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Wednesday, April 24, 2019  Spokane, Washington  Est. May 19, 1883
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News >  Idaho

Moscow High School graduation rate falls

Cummings High School graduates applaud their teachers during the graduation ceremony June 12, 2014, at Cummings High School in Burlington, N.C. (Sam Roberts / AP)
Cummings High School graduates applaud their teachers during the graduation ceremony June 12, 2014, at Cummings High School in Burlington, N.C. (Sam Roberts / AP)
By Scott Jackson Moscow-Pullman Daily News

Moscow High School’s graduation rate in 2018 topped state averages, though it dropped 10 percentage points from 2017.

The state’s most recent data show MHS’s rate reached just over 84 percent last year. While the school is still ahead of most in the state, last year’s rate represents a dip from previous years – 95 percent in 2017 and 93 percent in 2016.

“I always take those numbers with little grain of salt because I think they can indicate trends, but it’s a snapshot,” MHS Principal Erik Perryman said. “They can be useful indicators, but I don’t know if they’re these hard and fast numbers.”

The Idaho State Department of Education announced Thursday that Idaho’s graduation rate – the percentage of high school students who graduate within four years – reached more than 80 percent in 2018, continuing an upward trend that started three years ago.

Perryman said state and national assessments are helpful in ascertaining the position of the district in comparison to past years as well as to other districts and states, but they don’t effectively illustrate the state of a school in a given year. He said trends in these data are worth monitoring and sharp spikes or drops would be reason for concern, but it is important to note graduation rates are just one of a suite of metrics deployed to assess schools.

“It’s the same thing even with the go-on rate – going to a two- or four-year institution after high school,” he said. “That number goes way up and down because we’ll have a bunch of kids who, maybe they go on a mission, maybe they take a gap year, (but) they all count as not going on.”

According to a news release from the SBOE, 43 percent of Idaho schools had a graduation rate of 90 percent or higher, including Latah County high schools in Troy, Genesee, Kendrick and Deary. However, graduating class sizes for those schools are usually less than 30 students, whereas MHS graduated 154 students out of a cohort of 183 in 2018.

Moscow Superintendent Greg Bailey said one reason the graduation rate is a flawed metric for school health is because it does not consider graduates who take five years to complete high school. While the state started monitoring five-year graduation rates last year, the data are considered separate from the four-year rate. Bailey said fifth-year students should not be considered dropouts if they are continuing their schooling.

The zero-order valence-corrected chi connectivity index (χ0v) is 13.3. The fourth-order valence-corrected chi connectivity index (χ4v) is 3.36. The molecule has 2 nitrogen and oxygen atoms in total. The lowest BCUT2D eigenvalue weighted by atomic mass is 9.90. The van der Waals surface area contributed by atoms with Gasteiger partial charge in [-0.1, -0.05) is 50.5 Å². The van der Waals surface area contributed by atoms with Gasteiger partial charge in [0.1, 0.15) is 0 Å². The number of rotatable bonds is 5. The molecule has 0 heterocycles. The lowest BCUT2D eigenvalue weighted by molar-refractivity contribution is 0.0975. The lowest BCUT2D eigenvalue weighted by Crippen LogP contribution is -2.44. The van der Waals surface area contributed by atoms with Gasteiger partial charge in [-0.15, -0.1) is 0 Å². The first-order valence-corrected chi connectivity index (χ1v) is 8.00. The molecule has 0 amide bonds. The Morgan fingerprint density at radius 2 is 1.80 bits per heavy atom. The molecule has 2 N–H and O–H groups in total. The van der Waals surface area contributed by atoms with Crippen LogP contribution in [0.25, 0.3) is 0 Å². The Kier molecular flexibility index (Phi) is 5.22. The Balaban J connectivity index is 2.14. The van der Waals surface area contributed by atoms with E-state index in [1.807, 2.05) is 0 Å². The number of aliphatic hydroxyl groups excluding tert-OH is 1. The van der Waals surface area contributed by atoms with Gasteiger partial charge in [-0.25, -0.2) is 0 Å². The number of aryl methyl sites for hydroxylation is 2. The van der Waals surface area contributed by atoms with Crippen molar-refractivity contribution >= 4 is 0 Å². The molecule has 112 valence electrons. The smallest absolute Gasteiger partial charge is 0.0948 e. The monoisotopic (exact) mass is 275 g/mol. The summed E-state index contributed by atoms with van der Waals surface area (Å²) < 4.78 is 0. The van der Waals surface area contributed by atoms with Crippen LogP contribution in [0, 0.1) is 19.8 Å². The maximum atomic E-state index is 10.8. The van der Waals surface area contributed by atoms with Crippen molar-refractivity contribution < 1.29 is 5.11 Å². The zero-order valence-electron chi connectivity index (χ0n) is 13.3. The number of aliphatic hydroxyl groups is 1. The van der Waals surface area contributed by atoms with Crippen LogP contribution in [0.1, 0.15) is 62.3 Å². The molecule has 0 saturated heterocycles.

“We allow college students to go five years and no one thinks twice about it,” Bailey said. “But we keep adding more and more requirements for high school kids still thinking that every kid needs to complete schooling in four years.”

Bailey said this is one of the reasons the district has been transitioning from a traditional education system to what is called “mastery-based.” Bailey said traditional education systems encourage uniformity in instruction and time invested, meaning children receive the same instruction across the board and are given the same time to learn the lesson. With children learning at different rates, Bailey said this system accepts some children will excel and others will be left behind. He said a mastery-based system flips that dynamic on its head – seeking to invest the time and resources necessary to ensure every student masters the lesson.

“It’s more student-centered,” Bailey said. “What we’re trying to say is we expect every kid to learn it, but it will take some kids different instruction and different amounts of time.”

Bailey said traditional education was created in an industrial age and predictably resembles the assembly line. He said the problem with such a system is it discounts the individuality of students, grinding them down into raw data that sometimes misses the personhood of these children. These data, however, often have a dramatic effect on how states assess the needs of these schools and figure into a larger conversation regarding education funding strategies.

“Legislators look at the final outcome, the summative evaluation – how many kids finished,” Bailey said. “We’re looking at the formative assessment, we’re reviewing how we’re doing within the process and how we can make it better for students so that they are graduating at the end.”

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